The Washington Independent, signing off

November 17, 2010 | Last updated: July 31, 2020

Nearly three years ago, The Washington Independent was launched as a bold experiment in online journalism. The idea was to combine hard-nosed investigative reporting with all the web had to offer: the nimbleness of real-time coverage, the interactivity made possible by this new thing called blogging, and the ability to create a narrative that was bigger than the sum of its parts.

The results were spectacular. We won awards for our reporting and recognition for our pioneering efforts. We sent reporters to Alaska, Afghanistan and Guantanamo. We graced numerous TV shows and were cited by every leading newspaper in the country. Most important, our reporting made a difference, whether by bringing flawed legislation and programs to the attention of people in power or by bringing critical overlooked issues to the attention of a broader public.

But TWI was not just a journalistic experiment; it was also a financial one, and ultimately, the successes of the former couldn’t sustain the strains of the latter. Our first year was marked by a kind of exceptionalism, the feeling that we were expanding as other newsrooms were contracting, that this new model of journalism would survive as our dead-tree colleagues struggled. But in the end, we fell prey to the recession just like everyone else.

TWI has always relied on donations, primarily from foundations seeking to promote journalism in the public interest. Those donations began drying up long ago. I’m grateful to the American Independent News Network for keeping TWI alive long past the point when its expenses began exceeding its receipts. But it wasn’t sustainable, and today the bosses informed us they’re pulling the plug. On Dec. 1, TWI will begin mirroring the content of our network’s other national site, The American Independent. TWI’s reporters and I will look elsewhere for work.

I have seen a great many changes in my more than two years at TWI. I’ve worked under three inspiring editors with three very different styles — Allison Silver, Laura McGann and Mary Kane — before being given the privilege to lead the team myself in July. But through it all, there’s been a deep conviction that good, solid reporting is more important than capitalizing on the latest scandal to drive traffic. I’ve had the tremendous honor of working with some of the best young reporters in the country: Spencer Ackerman, whose tenacity as a national security reporter is completely unrivaled; Dave Weigel, who defined the modern conservative movement and understood it like no one else; Mike Lillis, whose tireless coverage of Congress was underscored by a desire to root out stories of injustice; Annie Lowrey, who showed us that an economy reporter is more valuable when writing about the underprivileged than when covering Wall Street; and many more. It’s no surprise that these TWI alums are all making waves at top national publications.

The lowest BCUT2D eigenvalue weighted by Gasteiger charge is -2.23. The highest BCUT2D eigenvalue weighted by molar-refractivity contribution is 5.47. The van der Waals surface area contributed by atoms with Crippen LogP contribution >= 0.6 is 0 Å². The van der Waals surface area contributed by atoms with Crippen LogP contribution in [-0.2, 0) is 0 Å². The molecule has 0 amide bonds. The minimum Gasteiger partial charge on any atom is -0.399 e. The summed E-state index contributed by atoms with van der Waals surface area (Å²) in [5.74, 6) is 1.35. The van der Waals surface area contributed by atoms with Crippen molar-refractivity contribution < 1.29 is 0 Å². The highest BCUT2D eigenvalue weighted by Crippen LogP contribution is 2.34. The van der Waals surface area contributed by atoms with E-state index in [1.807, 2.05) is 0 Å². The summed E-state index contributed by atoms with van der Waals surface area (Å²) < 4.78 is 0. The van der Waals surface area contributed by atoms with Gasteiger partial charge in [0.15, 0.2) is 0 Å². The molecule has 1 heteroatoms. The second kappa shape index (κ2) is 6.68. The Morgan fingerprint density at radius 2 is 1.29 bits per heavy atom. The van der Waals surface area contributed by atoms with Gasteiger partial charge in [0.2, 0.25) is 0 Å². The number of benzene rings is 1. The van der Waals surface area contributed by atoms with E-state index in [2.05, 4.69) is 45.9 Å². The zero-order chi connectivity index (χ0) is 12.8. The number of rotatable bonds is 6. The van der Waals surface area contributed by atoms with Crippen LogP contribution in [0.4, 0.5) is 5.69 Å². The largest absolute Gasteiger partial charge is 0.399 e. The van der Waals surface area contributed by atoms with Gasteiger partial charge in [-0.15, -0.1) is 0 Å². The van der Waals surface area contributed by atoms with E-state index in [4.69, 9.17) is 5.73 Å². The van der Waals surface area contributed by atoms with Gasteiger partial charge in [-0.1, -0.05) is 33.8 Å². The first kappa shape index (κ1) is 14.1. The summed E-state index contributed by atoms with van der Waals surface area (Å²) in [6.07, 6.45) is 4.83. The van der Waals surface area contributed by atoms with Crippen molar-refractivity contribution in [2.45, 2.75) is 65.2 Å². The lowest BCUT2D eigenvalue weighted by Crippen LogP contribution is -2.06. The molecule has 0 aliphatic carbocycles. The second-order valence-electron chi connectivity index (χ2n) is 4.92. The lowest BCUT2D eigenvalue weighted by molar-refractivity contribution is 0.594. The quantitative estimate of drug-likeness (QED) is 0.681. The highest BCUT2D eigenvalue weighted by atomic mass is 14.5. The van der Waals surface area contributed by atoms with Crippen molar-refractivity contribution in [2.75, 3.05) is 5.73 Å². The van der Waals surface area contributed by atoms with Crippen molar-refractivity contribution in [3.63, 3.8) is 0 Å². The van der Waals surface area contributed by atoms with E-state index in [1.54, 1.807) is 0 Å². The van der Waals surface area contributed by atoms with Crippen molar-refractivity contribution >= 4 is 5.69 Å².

But I’ll miss the current TWI team most of all. We’ve only been together a few months, and it feels like we were just getting started. Andrew Restuccia is a scoop machine on the environmental beat, but he grounds his coverage in the news that truly matters, sexy or not. Jesse Zwick is a masterful storyteller who has managed to distill an enormously broad beat into important and meaningful narratives. And Elise Foley has quickly transformed herself into one of the best immigration reporters in the country, and in the process, she’s proved just how critical and undercovered a topic immigration is. (Note to any editors out there: You’re in luck — these guys are now employable. Don’t pass up this tremendous opportunity.)

Finally, let me thank our readers around the world. Together, you have come to our site nearly 20 million times since January 2008, and for that we’re eternally grateful. We hope we’ve given you something valuable over the years. Please continue to read our reporters’ work, whoever ends up publishing it. It’ll be worth your while.

The crisis in the world of journalism today isn’t really about journalism — it’s about the bottom line. Reporters and editors everywhere are trying to find a way to keep their very good work alive. We thought our model had a chance. It put up a good fight.

Now it’s time to say goodbye.